Midler collected a handful of Emmy nominations as the ’90s wore on, including nods for 1993’s Gypsy and an appearance on the sitcom Murphy Brown, winning for appearances on The Tonight Show with Johnny Carson and for her performance in Bette Midler in Concert: Diva Las Vegas. The 1993 compilation Experience the Divine Bette Midler: Greatest Hits charted internationally, even topping the album chart in the Netherlands. While starring in films like the witchy Hocus Pocus and The First Wives Club, Midler’s adult contemporary-oriented 1995 album Bette of Roses and 1998′s Bathhouse Betty (which included the dance hit “I’m Beautiful”) both kept her in the Top 50 in the U.S. After appearing as herself in Fantasia 2000 (1999), she topped out at number 69 with 2000′s Bette, on which she covered such songwriters as Elvis Costello, Kirsty MacColl, and Patty Griffin.
The 2000s brought continued film roles, mostly in comedies such as The Stepford Wives and The Women, and Midler starred in her own CBS sitcom, the short-lived Bette, which aired 18 episodes between October 2000 and March 2001. She also turned up on concert specials, late-night TV, and reality TV shows while returning to the Billboard 200 Top 20 with Sings the Rosemary Clooney Songbook in 2003. It marked a move to Columbia/Sony after 30 years on Atlantic/Warner. Her 2005 album, Sings the Peggy Lee Songbook, fared even better on the album chart, reaching number ten. Featuring a duet with Johnny Mathis, Midler’s first holiday LP, 2006′s Cool Yule, peaked at number 33. Two years later, Atlantic released the compilation Jackpot! The Best of Bette; it sold well in the U.K., where it peaked at number six and reached platinum status.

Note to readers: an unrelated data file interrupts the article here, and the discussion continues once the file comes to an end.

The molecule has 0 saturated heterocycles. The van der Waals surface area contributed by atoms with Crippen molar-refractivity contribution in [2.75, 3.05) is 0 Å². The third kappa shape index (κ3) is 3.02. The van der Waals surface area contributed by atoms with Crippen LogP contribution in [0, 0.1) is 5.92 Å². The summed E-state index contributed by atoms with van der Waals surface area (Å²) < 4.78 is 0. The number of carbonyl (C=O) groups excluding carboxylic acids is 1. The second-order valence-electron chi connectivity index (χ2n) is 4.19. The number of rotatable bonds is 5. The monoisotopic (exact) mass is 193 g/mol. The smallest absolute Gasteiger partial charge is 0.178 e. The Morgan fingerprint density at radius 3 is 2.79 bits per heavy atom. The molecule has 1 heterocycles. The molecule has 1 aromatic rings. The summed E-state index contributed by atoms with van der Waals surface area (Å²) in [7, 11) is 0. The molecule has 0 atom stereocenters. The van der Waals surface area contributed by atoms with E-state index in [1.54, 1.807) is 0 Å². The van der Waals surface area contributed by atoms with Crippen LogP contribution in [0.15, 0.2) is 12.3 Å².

Bette Midler maintained a presence on the silver screen in the 2010s with films like 2012′s Parental Guidance as well a voice work in the animated movies Cats & Dogs: The Revenge of Kitty Galore and The Addams Family. Her only album of the decade was 2014′s It’s the Girls! Released by Warner/Rhino, it paid tribute to girl groups ranging from the Ronettes to the Andrews Sisters and TLC and hit a career-high number three on the Billboard 200. Two years later, The Divine Miss M was given a “deluxe” expanded reissue with a bonus disc of rare and unreleased material, as well as new liner notes from Midler. She achieved another career milestone in 2017, taking home a second Tony Award, this time for Best Actress in a Musical, for the Broadway revival of Hello, Dolly! The cast album resulted in her 15th career Grammy nomination.
She appeared on the annual Academy Awards broadcast in 2019 to perform one of the best song nominees, “The Place Where Lost Things Go” from Mary Poppins Returns (performed by Emily Blunt in the film). An Emmy nomination for a guest spot on the Netflix series The Politician followed in 2020. The film sequels The Addams Family 2 and Hocus Pocus 2 were in the cards for the singer/actress in 2021 and 2022, respectively. With Midler reprising her role as Winnie Sanderson, the latter film was accompanied by a soundtrack LP that featured Midler on three songs with castmates Sarah Jessica Parker and Kathy Najimy. ~ Marcy Donelson